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Science, technology, engineering and math in K-12
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Rescooped by Bonnie Bracey Sutton from Geography Education
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When Mexico Was Flooded By Immigrants

When Mexico Was Flooded By Immigrants | STEM Connections | Scoop.it
In the early nineteenth-century, Mexico had a problem with American immigrants.

Via Seth Dixon
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Seth Dixon's curator insight, July 29, 2016 4:53 PM
A century and a half ago, the immigration debate and geopolitical shifts in power on the United States-Mexico border reflected a profoundly different dynamic than it does today.  This history has enduring cultural impacts on southwestern states that had the international border jump them.

 

Tags: culture, demographicsmigration, North Americahistorical, colonialism, borders, political.

Ken Feltman's curator insight, July 31, 2016 7:56 AM
Turning the tables...
Rescooped by Bonnie Bracey Sutton from Geography Education
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4 Maps Crucial to Understanding Europe's Population Shift

4 Maps Crucial to Understanding Europe's Population Shift | STEM Connections | Scoop.it
Despite economic growth in Central and Eastern Europe, the continent is still migrating to the Northwest.

Via Seth Dixon
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Sally Egan's curator insight, November 23, 2015 6:42 PM

These contemporary maps help undetrstand the changing global population distribution.

Adam Deneault's curator insight, December 7, 2015 4:53 PM

The two maps that received my attention the most was 'No Work for the Young' and "Big City Drain.' It bothers me to read that the young population of European citizens is out of work, even the cities that do well. Stockholm, a well off country has a you unemployment rate of 30 percent, and Sheffield is 35 percent, that is huge! As for Big City Drain, although Europe's cities are growing, it is because of immigrants from other countries and migrants from that country moving to another part, just to find better work. Having immigrants does not help a particular countries population. Also the fact that since big cities are more expensive, people will leave the big cities such as London and Paris to find cheaper means of living. 

Raymond Dolloff's curator insight, December 15, 2015 1:01 AM

Population shifts are an important part of determining migrating trends of a population. Are they going to more urban areas? Are they going to suburban areas?  These maps can help understand the questions regarding where the higher population trends are and what countries are seeing a drop in their population to people moving to new places and creating new lives.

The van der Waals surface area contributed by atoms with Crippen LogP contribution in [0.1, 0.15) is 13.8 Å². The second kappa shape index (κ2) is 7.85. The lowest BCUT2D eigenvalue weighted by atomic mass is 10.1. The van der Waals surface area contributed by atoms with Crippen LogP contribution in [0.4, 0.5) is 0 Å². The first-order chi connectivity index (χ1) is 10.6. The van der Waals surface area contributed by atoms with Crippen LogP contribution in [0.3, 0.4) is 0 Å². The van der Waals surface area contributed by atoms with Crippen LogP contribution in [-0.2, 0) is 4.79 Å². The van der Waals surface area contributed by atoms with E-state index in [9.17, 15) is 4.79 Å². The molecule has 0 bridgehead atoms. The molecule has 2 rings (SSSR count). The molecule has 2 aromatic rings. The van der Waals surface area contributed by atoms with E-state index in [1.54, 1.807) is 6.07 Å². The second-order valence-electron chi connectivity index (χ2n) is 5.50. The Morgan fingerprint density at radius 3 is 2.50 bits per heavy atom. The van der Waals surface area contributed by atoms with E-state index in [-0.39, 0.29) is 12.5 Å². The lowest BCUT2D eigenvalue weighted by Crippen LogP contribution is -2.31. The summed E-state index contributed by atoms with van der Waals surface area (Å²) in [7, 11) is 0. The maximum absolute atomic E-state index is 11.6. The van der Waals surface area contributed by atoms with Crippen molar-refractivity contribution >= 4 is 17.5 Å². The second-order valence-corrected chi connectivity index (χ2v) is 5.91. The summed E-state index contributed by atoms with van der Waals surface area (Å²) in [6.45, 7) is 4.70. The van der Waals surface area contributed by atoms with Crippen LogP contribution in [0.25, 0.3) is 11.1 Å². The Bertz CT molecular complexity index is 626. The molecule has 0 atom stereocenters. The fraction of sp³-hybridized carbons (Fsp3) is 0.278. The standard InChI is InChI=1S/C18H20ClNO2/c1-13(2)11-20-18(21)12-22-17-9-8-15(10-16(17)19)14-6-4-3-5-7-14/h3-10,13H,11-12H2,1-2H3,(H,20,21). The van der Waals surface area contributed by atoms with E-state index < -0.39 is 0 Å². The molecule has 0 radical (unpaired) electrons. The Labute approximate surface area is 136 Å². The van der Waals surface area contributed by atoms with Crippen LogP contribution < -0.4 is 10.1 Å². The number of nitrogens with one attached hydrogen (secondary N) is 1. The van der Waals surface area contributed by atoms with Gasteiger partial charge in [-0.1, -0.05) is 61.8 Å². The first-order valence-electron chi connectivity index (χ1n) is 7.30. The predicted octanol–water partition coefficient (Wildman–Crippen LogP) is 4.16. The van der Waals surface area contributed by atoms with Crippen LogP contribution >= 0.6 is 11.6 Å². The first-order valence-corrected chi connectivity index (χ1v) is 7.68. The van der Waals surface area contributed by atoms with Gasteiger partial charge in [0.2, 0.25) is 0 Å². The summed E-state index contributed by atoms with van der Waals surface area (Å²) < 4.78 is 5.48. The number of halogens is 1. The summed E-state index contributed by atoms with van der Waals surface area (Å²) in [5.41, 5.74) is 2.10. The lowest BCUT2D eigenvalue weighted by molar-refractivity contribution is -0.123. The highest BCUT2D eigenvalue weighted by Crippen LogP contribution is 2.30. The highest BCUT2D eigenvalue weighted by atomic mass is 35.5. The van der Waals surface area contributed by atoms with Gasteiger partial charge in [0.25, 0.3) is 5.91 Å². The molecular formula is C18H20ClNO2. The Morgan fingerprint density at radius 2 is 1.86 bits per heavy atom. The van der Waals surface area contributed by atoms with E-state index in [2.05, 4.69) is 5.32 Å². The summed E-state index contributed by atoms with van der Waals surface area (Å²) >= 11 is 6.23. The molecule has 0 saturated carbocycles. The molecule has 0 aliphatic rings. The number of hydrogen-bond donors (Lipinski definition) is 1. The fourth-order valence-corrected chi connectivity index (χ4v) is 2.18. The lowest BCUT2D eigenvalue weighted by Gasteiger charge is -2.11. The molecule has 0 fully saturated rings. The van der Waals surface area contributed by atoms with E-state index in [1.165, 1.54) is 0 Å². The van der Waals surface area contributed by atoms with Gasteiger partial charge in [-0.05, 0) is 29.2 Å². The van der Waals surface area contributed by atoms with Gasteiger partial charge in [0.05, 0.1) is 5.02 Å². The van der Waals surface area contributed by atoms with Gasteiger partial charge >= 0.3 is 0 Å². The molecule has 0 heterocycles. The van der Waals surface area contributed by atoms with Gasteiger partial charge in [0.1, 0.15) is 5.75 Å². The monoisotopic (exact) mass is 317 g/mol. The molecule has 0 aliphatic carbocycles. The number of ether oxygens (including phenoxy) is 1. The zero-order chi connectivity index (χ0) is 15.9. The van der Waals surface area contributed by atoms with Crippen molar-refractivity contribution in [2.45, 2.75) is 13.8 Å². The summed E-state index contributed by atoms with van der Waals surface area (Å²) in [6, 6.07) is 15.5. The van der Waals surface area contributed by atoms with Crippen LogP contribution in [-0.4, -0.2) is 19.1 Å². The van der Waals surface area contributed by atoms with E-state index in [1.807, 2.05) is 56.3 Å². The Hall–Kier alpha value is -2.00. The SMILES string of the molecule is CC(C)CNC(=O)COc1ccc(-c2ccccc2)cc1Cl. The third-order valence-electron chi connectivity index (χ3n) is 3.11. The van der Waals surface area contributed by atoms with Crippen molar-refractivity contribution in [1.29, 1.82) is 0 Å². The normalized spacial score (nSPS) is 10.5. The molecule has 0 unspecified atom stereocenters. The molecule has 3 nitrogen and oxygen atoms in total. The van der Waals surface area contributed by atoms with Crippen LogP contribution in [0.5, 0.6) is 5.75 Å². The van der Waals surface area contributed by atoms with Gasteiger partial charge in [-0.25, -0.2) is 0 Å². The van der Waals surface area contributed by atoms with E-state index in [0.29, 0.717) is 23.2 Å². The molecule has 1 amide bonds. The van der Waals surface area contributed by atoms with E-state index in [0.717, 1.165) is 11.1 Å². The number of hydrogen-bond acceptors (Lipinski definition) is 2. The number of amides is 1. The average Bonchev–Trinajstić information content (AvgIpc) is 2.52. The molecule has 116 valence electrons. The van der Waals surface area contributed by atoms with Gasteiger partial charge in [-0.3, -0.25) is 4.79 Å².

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Old Mexico lives on

Old Mexico lives on | STEM Connections | Scoop.it
On February 2nd 1848, following a short and one-sided war, Mexico agreed to cede more than half its territory to the United States. An area covering most of present-day Arizona, California, Nevada, New Mexico and Utah, plus parts of several other states, was handed over to gringolandia. The rebellious state of Tejas, which had declared its independence from Mexico in 1836, was recognised as American soil too. But a century and a half later, communities have proved more durable than borders. The counties with the highest concentration of Mexicans (as defined by ethnicity, rather than citizenship) overlap closely with the area that belonged to Mexico before the great gringo land-grab of 1848. Some are recent arrivals; others trace their roots to long before the map was redrawn. They didn’t jump the border—it jumped them.

 

Tags: culture, demographics, North America, historical, colonialism, borders, political.


Via Seth Dixon
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1/5 of Humanity

1/5 of Humanity | STEM Connections | Scoop.it

"The world divided into 5 regions, each with the population of China."


Via Seth Dixon, Fabio Padovan
Bonnie Bracey Sutton's insight:

Your thoughts...?

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Lorraine Chaffer's curator insight, August 31, 2013 2:15 AM

Population and liveability are connected. Population distribution and density influence the characterisics from places - at all scales ( region, continent, country, state ,city, neighbourhood)

Steven Flis's curator insight, December 17, 2013 5:42 AM

This map is mind blowning to try to grasp. To think that India has an equvilant population to every country in the Americans has me dumbfounded. Then comparin the economic instability of India to all the economic juggernauts that fit into the light blue regions really shows how poor the distrubution of wealth and population is throught the world.

Trish Pearson's curator insight, April 9, 2014 3:33 PM

A little perspective on population